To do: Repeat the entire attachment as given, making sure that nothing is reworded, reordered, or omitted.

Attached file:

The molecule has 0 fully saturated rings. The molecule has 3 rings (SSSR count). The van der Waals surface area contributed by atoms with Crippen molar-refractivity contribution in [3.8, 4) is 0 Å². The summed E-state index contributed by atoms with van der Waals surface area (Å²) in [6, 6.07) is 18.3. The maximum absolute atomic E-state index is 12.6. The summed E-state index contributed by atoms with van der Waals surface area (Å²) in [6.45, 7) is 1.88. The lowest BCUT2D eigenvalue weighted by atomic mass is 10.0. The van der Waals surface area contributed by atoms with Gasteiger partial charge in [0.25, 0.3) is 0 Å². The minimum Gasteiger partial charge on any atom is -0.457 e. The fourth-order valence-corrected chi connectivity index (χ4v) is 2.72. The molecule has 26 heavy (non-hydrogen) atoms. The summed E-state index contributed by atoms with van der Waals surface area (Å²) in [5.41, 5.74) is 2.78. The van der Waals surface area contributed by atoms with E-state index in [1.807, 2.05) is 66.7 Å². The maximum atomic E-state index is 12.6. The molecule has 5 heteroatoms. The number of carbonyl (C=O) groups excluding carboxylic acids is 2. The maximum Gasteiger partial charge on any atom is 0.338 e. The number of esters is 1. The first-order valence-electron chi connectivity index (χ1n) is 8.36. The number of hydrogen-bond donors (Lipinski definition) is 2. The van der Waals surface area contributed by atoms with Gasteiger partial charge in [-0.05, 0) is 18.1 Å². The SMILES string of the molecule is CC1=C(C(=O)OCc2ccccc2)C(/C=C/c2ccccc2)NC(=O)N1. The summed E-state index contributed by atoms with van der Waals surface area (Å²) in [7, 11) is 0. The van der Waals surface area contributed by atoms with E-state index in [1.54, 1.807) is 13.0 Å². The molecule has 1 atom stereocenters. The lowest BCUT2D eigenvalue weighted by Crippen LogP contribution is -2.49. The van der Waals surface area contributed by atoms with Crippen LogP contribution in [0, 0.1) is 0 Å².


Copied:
The molecule has 0 fully saturated rings. The molecule has 3 rings (SSSR count). The van der Waals surface area contributed by atoms with Crippen molar-refractivity contribution in [3.8, 4) is 0 Å². The summed E-state index contributed by atoms with van der Waals surface area (Å²) in [6, 6.07) is 18.3. The maximum absolute atomic E-state index is 12.6. The summed E-state index contributed by atoms with van der Waals surface area (Å²) in [6.45, 7) is 1.88. The lowest BCUT2D eigenvalue weighted by atomic mass is 10.0. The van der Waals surface area contributed by atoms with Gasteiger partial charge in [0.25, 0.3) is 0 Å². The minimum Gasteiger partial charge on any atom is -0.457 e. The fourth-order valence-corrected chi connectivity index (χ4v) is 2.72. The molecule has 26 heavy (non-hydrogen) atoms. The summed E-state index contributed by atoms with van der Waals surface area (Å²) in [5.41, 5.74) is 2.78. The van der Waals surface area contributed by atoms with E-state index in [1.807, 2.05) is 66.7 Å². The maximum atomic E-state index is 12.6. The molecule has 5 heteroatoms. The number of carbonyl (C=O) groups excluding carboxylic acids is 2. The maximum Gasteiger partial charge on any atom is 0.338 e. The number of esters is 1. The first-order valence-electron chi connectivity index (χ1n) is 8.36. The number of hydrogen-bond donors (Lipinski definition) is 2. The van der Waals surface area contributed by atoms with Gasteiger partial charge in [-0.05, 0) is 18.1 Å². The SMILES string of the molecule is CC1=C(C(=O)OCc2ccccc2)C(/C=C/c2ccccc2)NC(=O)N1. The summed E-state index contributed by atoms with van der Waals surface area (Å²) in [7, 11) is 0. The van der Waals surface area contributed by atoms with E-state index in [1.54, 1.807) is 13.0 Å². The molecule has 1 atom stereocenters. The lowest BCUT2D eigenvalue weighted by Crippen LogP contribution is -2.49. The van der Waals surface area contributed by atoms with Crippen LogP contribution in [0, 0.1) is 0 Å².